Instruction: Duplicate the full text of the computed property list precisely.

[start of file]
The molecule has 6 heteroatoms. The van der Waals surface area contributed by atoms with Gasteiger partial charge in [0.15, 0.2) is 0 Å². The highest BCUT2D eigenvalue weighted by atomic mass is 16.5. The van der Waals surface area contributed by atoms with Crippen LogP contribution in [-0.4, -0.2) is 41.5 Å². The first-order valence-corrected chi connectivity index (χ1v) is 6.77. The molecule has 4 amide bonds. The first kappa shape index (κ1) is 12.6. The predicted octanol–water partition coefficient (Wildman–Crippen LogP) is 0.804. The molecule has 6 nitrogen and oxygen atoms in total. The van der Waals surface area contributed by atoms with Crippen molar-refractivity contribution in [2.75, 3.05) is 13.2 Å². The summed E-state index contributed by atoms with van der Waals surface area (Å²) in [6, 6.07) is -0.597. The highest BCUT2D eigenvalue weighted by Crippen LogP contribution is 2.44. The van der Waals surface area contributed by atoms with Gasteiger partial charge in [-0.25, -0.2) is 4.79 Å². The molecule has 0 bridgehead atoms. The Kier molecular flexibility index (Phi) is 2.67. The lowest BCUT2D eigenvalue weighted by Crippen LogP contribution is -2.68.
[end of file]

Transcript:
The molecule has 6 heteroatoms. The van der Waals surface area contributed by atoms with Gasteiger partial charge in [0.15, 0.2) is 0 Å². The highest BCUT2D eigenvalue weighted by atomic mass is 16.5. The van der Waals surface area contributed by atoms with Crippen LogP contribution in [-0.4, -0.2) is 41.5 Å². The first-order valence-corrected chi connectivity index (χ1v) is 6.77. The molecule has 4 amide bonds. The first kappa shape index (κ1) is 12.6. The predicted octanol–water partition coefficient (Wildman–Crippen LogP) is 0.804. The molecule has 6 nitrogen and oxygen atoms in total. The van der Waals surface area contributed by atoms with Crippen molar-refractivity contribution in [2.75, 3.05) is 13.2 Å². The summed E-state index contributed by atoms with van der Waals surface area (Å²) in [6, 6.07) is -0.597. The highest BCUT2D eigenvalue weighted by Crippen LogP contribution is 2.44. The van der Waals surface area contributed by atoms with Gasteiger partial charge in [-0.25, -0.2) is 4.79 Å². The molecule has 0 bridgehead atoms. The Kier molecular flexibility index (Phi) is 2.67. The lowest BCUT2D eigenvalue weighted by Crippen LogP contribution is -2.68.